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Saturday, December 19, 2009

Review: The Political Economy of Government Auditing

The Political Economy of Government Auditing: Financial Governance and the Rule of Law in Latin America and Beyond

Carlos Santiso

Routledge (2009)

Reviewed by Andy Wynne – andywynne@lineone.net

This book provides a welcome analysis of the role that government auditing can play in the quest for greater transparency and accountability in the management of public finances across the Global South. Whilst Carlos Santiso’s detailed analysis is limited to three countries in South America, his insights will be of great value for all those interested in the role of government auditing (and as global citizens we should all be in this position).

Carlos examines what he terms autonomous audit agencies in Argentina, Brazil and Chile. These three countries illustrate the three main models of such agencies – parliamentary or auditor general; accounts court (cour des comptes); and the Germanic or board. He takes a political economy approach that addresses the context in which audit agencies are embedded. Reforming autonomous audit agencies, Carlos concludes, must consider the trajectory of state building, the role of law in public administration and the quality of governance.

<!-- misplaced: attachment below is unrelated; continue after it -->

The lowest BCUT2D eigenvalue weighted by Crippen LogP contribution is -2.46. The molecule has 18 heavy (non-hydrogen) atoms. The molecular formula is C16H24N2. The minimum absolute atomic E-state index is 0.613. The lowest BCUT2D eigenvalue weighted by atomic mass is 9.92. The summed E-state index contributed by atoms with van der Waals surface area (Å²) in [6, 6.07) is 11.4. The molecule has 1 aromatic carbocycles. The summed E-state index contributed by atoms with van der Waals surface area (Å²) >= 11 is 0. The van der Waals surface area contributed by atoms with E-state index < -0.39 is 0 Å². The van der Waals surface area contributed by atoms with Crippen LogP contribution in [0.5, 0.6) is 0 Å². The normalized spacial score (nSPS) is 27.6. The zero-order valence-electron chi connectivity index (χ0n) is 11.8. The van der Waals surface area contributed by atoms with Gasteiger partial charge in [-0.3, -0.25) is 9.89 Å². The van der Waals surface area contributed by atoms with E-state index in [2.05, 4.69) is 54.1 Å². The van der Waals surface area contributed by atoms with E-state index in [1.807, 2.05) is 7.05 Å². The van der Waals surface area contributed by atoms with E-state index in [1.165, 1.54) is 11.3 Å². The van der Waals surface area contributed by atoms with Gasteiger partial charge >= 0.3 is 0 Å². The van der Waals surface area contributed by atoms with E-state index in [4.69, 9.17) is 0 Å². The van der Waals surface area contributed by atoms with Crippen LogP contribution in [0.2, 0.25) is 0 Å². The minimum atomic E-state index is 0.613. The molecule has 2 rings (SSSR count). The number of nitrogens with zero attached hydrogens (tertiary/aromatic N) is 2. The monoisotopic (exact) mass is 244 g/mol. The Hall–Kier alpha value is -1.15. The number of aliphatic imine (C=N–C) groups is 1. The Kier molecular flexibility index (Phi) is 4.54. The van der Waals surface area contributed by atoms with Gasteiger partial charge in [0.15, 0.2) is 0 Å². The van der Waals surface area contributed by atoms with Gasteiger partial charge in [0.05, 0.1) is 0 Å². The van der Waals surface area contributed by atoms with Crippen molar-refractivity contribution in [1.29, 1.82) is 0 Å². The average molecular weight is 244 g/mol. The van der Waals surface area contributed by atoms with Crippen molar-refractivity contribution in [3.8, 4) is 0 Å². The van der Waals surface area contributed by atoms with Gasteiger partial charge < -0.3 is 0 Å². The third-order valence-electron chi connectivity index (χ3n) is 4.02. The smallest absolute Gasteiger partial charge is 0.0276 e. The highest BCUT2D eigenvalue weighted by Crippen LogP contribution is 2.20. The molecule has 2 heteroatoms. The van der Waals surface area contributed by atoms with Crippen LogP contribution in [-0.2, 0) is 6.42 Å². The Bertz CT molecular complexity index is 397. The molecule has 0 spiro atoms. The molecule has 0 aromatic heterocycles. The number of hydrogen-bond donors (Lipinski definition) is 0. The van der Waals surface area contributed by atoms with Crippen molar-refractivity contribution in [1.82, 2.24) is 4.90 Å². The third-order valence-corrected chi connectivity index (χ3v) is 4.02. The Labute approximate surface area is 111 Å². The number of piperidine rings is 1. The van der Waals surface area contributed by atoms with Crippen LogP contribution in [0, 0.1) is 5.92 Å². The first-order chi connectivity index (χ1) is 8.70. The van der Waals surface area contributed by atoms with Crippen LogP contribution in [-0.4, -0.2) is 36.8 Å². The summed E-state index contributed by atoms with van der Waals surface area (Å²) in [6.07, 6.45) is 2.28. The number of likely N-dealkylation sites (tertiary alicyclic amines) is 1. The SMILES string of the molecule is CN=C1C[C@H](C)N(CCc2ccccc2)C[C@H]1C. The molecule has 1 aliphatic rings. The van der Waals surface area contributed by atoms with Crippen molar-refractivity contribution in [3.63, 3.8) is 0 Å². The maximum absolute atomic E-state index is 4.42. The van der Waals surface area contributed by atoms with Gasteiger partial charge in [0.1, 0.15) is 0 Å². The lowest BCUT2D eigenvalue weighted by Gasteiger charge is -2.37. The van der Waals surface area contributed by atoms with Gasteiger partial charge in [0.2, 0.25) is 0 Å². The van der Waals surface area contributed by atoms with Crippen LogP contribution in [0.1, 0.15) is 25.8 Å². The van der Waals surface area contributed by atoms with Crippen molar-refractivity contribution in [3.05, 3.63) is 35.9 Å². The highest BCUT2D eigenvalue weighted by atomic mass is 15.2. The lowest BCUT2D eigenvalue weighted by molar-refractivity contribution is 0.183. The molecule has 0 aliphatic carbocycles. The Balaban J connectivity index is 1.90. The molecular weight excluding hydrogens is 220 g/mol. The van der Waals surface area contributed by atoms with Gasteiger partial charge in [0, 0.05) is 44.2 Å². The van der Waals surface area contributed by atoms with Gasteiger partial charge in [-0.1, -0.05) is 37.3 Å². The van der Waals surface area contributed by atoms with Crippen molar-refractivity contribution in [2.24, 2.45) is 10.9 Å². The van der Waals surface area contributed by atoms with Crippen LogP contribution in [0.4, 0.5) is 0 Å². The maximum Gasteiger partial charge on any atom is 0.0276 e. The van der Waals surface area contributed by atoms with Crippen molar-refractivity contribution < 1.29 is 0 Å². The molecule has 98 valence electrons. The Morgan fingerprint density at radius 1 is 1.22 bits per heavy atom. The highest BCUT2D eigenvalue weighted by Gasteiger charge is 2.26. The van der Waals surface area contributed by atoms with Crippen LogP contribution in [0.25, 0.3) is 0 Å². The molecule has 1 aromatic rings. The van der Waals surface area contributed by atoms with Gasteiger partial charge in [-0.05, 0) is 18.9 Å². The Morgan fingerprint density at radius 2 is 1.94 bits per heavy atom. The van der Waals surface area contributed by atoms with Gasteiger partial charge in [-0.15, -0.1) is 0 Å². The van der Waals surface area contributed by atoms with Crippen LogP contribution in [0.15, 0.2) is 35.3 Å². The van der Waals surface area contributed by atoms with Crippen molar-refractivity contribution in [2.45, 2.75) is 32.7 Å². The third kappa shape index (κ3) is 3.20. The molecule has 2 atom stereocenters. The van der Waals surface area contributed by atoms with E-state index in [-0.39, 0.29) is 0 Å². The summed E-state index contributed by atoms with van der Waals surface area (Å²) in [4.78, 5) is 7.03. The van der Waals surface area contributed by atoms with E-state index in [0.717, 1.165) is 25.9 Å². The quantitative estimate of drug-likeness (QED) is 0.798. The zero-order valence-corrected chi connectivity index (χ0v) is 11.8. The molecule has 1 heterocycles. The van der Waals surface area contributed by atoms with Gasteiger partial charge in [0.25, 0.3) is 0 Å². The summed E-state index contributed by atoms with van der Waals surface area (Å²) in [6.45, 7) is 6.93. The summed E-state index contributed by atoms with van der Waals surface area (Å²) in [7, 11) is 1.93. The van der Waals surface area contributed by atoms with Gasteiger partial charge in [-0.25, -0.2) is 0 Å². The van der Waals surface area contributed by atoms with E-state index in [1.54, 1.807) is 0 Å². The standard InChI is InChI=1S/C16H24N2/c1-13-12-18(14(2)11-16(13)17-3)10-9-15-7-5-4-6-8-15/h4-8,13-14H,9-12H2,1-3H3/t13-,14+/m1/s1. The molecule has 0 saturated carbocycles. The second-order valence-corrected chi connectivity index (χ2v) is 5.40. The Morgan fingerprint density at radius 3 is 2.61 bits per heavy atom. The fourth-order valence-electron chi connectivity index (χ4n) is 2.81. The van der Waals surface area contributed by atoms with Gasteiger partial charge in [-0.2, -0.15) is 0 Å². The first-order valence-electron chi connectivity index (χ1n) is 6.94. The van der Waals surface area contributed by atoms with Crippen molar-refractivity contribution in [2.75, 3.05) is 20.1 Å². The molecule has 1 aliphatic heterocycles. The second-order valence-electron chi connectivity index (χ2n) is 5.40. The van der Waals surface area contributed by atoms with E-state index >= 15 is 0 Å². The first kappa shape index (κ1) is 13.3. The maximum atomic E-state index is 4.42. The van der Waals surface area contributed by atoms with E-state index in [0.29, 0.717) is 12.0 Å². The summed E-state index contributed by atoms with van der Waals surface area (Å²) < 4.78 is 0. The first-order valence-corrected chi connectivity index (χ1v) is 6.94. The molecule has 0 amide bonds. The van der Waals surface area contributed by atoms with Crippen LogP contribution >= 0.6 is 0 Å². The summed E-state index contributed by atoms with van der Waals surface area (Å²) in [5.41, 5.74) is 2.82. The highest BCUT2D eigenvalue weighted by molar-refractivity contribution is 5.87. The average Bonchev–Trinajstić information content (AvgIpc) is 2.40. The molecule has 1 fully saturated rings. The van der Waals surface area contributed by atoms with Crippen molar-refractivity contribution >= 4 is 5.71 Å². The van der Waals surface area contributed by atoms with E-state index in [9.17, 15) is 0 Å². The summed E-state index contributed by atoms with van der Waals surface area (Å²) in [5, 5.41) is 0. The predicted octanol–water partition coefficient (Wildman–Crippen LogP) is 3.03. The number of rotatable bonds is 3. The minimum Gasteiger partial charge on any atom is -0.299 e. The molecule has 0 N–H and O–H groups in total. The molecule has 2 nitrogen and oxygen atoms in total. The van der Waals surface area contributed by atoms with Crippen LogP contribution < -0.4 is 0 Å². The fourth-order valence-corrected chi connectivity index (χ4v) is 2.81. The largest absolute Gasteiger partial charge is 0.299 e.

His careful analysis of the key relationship between the audit agency and parliament highlights the challenges which any of the models may have. Carlos explains this relationship as follows:

[Autonomous audit agencies] are essentially oversight agencies which depend on accountability institutions to enforce accountability on government. Accountability institutions are those state powers endowed with the constitutional prerogatives to hold government to account. In the constitutional model of separation of powers, those accountability institutions are the legislative and the judiciary (page 57).